The community-powered advantage for your organization

Tap into the open source community for speed and agility

BY Jadecy Kidane

Every program, script, API, or application is a solution to a problem. Developers can create code to reshape everyday life or change entire experiences for others. This is the ripple effect software can have in a world reliant on the technology we use.

Open source software (OSS) empowers problem solvers. Unlike proprietary software, OSS copyright holders allow unrestricted access to source code and allow others to freely use, change, and distribute it. You may be surprised by how many companies leverage open source technologies. Microsoft, Facebook, and Google sound familiar?

Why do these massive companies turn to community powered software? Surely they have the resources to invest in any project whenever they want. But dollars and cents aside, it’s about speed and agility.

Getting a head start with software development 

GitHub is a popular choice to host open source projects. It’s home to over 22 million projects or repositories. That means companies and developers have their pick of projects to work on. Without any initial investment, development teams can effortlessly create applications. OSS projects include the source code, documentation, release notes, and much more - all of which give Dev teams all they need to get a head start. Square one for them is beyond the brainstorming, trial and error, and testing required to build a functional application.

As companies continue to invest in DevOps and software-defined initiatives, tapping into open source communities is to their advantage. Development becomes highly efficient, allowing DevOps teams to be more agile. And there’s more room for innovation when the team isn’t bogged down with getting the ball rolling. 

Let the Dev team lead the way into open source

If you’re beginning to see how a community-powered approach is part of a winning strategy, that’s a start. But how do you actually take the first step?

Turn to your developers. Open source communities are a playground for curious and ambitious developers. With an endless library of projects available at their fingertips, give them the power to choose what they think can help their mandate and the team’s mission. That’s just one of the advantages of participating in the open source community - choice.

There are two additional factors you should consider along with your developer: programming language and project volume. 

Programming language

What language is your team proficient in?

Is this an opportunity to learn a new programming language?

Is the language of choice well supported?

Project volume

How mature is the project? Is it beginner-friendly or advanced?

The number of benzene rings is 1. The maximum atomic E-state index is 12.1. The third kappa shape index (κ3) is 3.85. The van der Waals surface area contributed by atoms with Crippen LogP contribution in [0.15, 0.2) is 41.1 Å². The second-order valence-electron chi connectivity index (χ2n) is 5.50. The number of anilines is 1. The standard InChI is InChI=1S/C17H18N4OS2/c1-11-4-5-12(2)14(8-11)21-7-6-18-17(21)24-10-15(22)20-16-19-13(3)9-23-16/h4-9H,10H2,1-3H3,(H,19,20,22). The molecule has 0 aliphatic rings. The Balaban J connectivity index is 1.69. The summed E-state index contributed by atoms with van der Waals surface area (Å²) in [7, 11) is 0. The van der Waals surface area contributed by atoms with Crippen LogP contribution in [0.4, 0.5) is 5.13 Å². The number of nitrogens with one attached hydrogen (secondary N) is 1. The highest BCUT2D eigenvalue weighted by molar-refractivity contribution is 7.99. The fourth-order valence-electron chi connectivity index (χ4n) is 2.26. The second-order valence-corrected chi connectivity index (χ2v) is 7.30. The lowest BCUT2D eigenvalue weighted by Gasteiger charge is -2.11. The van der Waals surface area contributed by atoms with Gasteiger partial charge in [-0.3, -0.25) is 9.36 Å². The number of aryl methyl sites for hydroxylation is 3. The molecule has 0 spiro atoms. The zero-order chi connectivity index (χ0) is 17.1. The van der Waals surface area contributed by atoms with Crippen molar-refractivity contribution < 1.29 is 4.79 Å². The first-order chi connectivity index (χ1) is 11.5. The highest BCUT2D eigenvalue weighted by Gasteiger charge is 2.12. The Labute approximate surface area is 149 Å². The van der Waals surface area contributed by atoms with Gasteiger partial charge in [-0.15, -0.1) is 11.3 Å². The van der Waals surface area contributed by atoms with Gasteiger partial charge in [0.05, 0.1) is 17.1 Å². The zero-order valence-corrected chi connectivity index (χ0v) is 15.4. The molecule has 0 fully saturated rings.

Can your team follow the established standards for that project?

Do your team’s skills match the level that’s expected of contributing developers?

The power of community-powered

Once your team gets into the weeds of writing code, the community is a valuable troubleshooting resource. Consider how many users are on GitHub: 37 million. When they run into a problem, they’re bound to find someone that had a similar experience or at least someone that can help.

If you decide to host your project in these communities, then you’re finally tapping into the most powerful part of a community-powered approach: crowdsourcing. Diversity makes code better. Different developers and contributors bring different experiences and perspectives. They provide a 360-view that a homogenous group simply can’t. 

The volume of people you can connect with through GitHub or Bitbucket is extensive. For one, you’re tapping into hundreds or thousands of developers to help advance with your project. But it’s also valuable for finding or attracting untapped developers. People in open source communities are naturally self-motivated. You also have access to their portfolio of work. 

BlueCat & the open source community

At BlueCat, we’ve embraced community-powered innovation for our network automation platform. BlueCat Gateway empowers users to automate DNS, DHCP, and IPAM workflows. Our GitHub repository, BlueCat Labs, contains contributions from BlueCat engineers and community members. Just in the last year, the number of workflows have more than doubled. As contributions grows, more users and businesses can embrace and yield the fruits of network automation.

Jadecy Kidane

Jadecy Kidane is the Marketing Content Manager at BlueCat.

View more articles by Jadecy Kidane